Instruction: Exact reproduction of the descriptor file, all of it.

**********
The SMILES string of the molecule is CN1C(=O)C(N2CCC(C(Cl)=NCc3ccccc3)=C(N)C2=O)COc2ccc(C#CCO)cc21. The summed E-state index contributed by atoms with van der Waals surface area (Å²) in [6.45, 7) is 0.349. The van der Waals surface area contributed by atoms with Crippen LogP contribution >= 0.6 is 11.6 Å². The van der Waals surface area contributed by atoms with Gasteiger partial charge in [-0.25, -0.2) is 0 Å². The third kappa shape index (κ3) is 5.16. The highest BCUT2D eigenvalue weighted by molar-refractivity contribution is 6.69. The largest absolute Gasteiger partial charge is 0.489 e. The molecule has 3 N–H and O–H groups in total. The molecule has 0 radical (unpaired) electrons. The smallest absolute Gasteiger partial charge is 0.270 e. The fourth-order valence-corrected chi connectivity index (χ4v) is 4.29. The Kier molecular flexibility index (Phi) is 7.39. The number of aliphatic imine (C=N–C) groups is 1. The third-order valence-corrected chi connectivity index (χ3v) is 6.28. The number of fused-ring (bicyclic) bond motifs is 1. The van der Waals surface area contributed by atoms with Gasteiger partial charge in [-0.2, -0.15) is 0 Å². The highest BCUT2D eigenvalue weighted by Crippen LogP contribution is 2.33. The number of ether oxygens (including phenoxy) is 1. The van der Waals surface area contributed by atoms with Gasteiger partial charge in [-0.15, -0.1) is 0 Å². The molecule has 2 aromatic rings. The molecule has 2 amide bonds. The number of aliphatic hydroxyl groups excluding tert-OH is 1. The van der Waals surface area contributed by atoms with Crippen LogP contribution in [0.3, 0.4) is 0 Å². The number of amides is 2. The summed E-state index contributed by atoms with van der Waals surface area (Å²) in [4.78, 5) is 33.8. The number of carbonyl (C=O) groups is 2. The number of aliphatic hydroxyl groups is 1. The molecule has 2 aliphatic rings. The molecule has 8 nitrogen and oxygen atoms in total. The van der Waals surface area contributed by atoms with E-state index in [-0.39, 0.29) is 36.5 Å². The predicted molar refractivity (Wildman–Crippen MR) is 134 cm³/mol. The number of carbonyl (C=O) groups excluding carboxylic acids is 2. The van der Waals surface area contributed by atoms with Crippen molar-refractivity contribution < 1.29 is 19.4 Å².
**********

The SMILES string of the molecule is CN1C(=O)C(N2CCC(C(Cl)=NCc3ccccc3)=C(N)C2=O)COc2ccc(C#CCO)cc21. The summed E-state index contributed by atoms with van der Waals surface area (Å²) in [6.45, 7) is 0.349. The van der Waals surface area contributed by atoms with Crippen LogP contribution >= 0.6 is 11.6 Å². The van der Waals surface area contributed by atoms with Gasteiger partial charge in [-0.25, -0.2) is 0 Å². The third kappa shape index (κ3) is 5.16. The highest BCUT2D eigenvalue weighted by molar-refractivity contribution is 6.69. The largest absolute Gasteiger partial charge is 0.489 e. The molecule has 3 N–H and O–H groups in total. The molecule has 0 radical (unpaired) electrons. The smallest absolute Gasteiger partial charge is 0.270 e. The fourth-order valence-corrected chi connectivity index (χ4v) is 4.29. The Kier molecular flexibility index (Phi) is 7.39. The number of aliphatic imine (C=N–C) groups is 1. The third-order valence-corrected chi connectivity index (χ3v) is 6.28. The number of fused-ring (bicyclic) bond motifs is 1. The van der Waals surface area contributed by atoms with Gasteiger partial charge in [-0.2, -0.15) is 0 Å². The highest BCUT2D eigenvalue weighted by Crippen LogP contribution is 2.33. The number of ether oxygens (including phenoxy) is 1. The van der Waals surface area contributed by atoms with Gasteiger partial charge in [-0.15, -0.1) is 0 Å². The molecule has 2 aromatic rings. The molecule has 2 amide bonds. The number of aliphatic hydroxyl groups excluding tert-OH is 1. The van der Waals surface area contributed by atoms with Crippen LogP contribution in [0.3, 0.4) is 0 Å². The number of amides is 2. The summed E-state index contributed by atoms with van der Waals surface area (Å²) in [4.78, 5) is 33.8. The number of carbonyl (C=O) groups is 2. The number of aliphatic hydroxyl groups is 1. The molecule has 2 aliphatic rings. The molecule has 8 nitrogen and oxygen atoms in total. The van der Waals surface area contributed by atoms with E-state index in [-0.39, 0.29) is 36.5 Å². The predicted molar refractivity (Wildman–Crippen MR) is 134 cm³/mol. The number of carbonyl (C=O) groups excluding carboxylic acids is 2. The van der Waals surface area contributed by atoms with Crippen molar-refractivity contribution < 1.29 is 19.4 Å².